Many people, when they get a dog, do it to accessorise their lives

Our relationship to animals is one of possession, a human privilege. It would be both kinder and safer to reframe that relationship as one of guardianship

The meet was set. A car park off the M50. She opened the back of her van, whipped out a scanner and established which puppy was ours. She handed him over quickly. He was tiny, his eyes still had that bluey hue of very young babies. The arrangement was just like a puppy farm deal, but the exact opposite, because I was meeting Marina Fiddler of Madra, a Galway-based dog rescue service that rehomes abandoned dogs and other animals. This fella – we’ve called him Ranger – was one of seven Border Collie pups found outside a Galway dog pound where they were left overnight, cold, wet, covered in poo, riddled with worms and fleas. He was eight weeks old.

No one was more surprised than my husband to find we were now the adoptive parents of a second Collie in the space of a year. Except maybe Plum, our first Collie, whom we adopted in 2021.

Our friends are slightly appalled, “Irish twins?” The latest addition to our family, arriving just 12 months after the last, is ridiculous: his belly still swollen and crusty with scabs. But with his tartan bib, enormous fluffy ears, freckled nose, and a mouth stitched on like a teddy bear, he soon won over those who thought he was a four-legged friend too far.

I am at a loss to understand the dumping. Marina explains that in Madra’s rural catchment, these tend to be accidental litters of farm dogs, generally working animals like our Collies, whose reputation for being highly intelligent is sometimes code for higher maintenance to time-poor consumers.


I look at their cute faces and wonder if they would, left to their own devices, go on a killing spree, like the dogs who killed 80 sheep in Tipperary last week. The incident came on the heels of another 50 sheep killed in December by two dogs in Offaly, and 12 killed in Kildare. In the wake of these incidents, Cork County veterinary officers have called for a requirement that dog owners take out liability insurance.

Meanwhile in Dublin, in the courtyard of the Red Stables in St Anne’s Park where “dogs must be kept on a lead at all times”, I’ve come upon a Staffordshire Bull Terrier wandering about while its owners queued for ice-cream, and we’ve watched a Cavalier King Charles be fatally injured by another dog. Another friend’s Cocker Spaniel was attacked as she walked it on a lead on the beach; the owners of the attacking animal, an XL – or American – Bully, screamed at her “run”, as it approached. We say, “It could have been a child.” And sometimes it is. Nine-year-old Alejandro Miszan was also mauled by an XL Bully (not a breed on the restricted list) in November. This is a perennial occurrence. As with violence against women, for decades we have stopped and shuddered. Then forgotten about it until it happens again.

In Sweden and Switzerland, dog owners’ insurance is a requirement. While there is merit in the proposal, given the high cost of insurance in Ireland, creating another class of insured persons would be unwise, and the requirement to have it impossible to enforce.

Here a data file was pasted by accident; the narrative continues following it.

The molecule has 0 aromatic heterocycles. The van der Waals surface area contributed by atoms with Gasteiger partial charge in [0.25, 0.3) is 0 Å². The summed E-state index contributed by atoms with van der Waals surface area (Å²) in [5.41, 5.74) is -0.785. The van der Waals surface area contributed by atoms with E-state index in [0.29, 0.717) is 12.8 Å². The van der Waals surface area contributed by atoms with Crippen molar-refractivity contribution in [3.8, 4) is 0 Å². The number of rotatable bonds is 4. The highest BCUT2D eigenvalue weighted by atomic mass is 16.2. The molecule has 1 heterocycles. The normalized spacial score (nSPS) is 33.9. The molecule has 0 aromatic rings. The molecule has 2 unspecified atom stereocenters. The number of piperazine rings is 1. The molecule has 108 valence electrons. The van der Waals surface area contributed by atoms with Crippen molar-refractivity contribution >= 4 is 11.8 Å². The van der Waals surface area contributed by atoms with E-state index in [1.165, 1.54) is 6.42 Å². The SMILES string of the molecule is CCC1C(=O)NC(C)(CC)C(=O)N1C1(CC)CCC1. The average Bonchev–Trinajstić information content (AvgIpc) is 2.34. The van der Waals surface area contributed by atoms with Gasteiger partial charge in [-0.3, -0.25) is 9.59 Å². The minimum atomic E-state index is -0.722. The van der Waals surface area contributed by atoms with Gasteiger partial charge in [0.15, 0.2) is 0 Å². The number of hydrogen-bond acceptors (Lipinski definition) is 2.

Existing laws do need to be improved and enforced. For example, dogs are legally required to be microchipped, but, nonsensically, the four Irish microchip databases do not join up, and are not linked to the dog licence, another legal requirement. Lynn Boylan’s Animal Health and Welfare (Dogs) Bill 2022, at second stage in the Seanad, seeks to remedy that.

Further, ownership of certain types of dogs needs to be banned. This opinion is a political crowd pleaser but won’t be popular with some animal welfare advocates. These breeds are often abused, baited and end up stuck in rescues. They have too much power to risk them ending up in the wrong hands.

It is a given that greater resources are needed to educate, investigate and enforce existing laws. Last December, Minister for Agriculture Charlie McConalogue announced funding of €5.8 million, an increase of €2 million, to 99 animal welfare charities.

But no amount of money or regulation can do away with hoarding (accumulating large numbers of companion animals who end up being neglected) or abandoning animals, or recklessly or intentionally letting them harm others, without a change in mindset and a zero-tolerance approach to animal cruelty, recklessness and criminality.

Many people, when they choose to get a dog, do it to accessorise their lives. Barking badges of strength, sexiness and success. When anyone admires our puppies, before they ask, I’m out with, “they’re rescues… they were dumped”. I’m guilty of curating too. Yes, most pet owners give them a good life, but assign them our emotions, dress them in ridiculous kerchiefs. The worst of us bully them, lock them up, neglect and torture them. Our relationship to animals is one of possession, a human privilege. It would be both kinder and safer to reframe that relationship as one of guardianship, and the privilege is in caring for, protecting, guiding and safeguarding them.

Marina believes the increasing number of suffering animals is symptomatic of a wider malaise: anxiety, financial woes and mental health difficulties. Madra has assisted Galway County Council in dealing with 275 animals in five hoarding cases, over the past few years. The people involved were often isolated, impoverished and some struggled with mental health issues. Animal welfare is not the hot topic on the doorstep, but the human and economic consequences of our failed stewardship should be.

Angela Ruttledge is public affairs manager at Food Cloud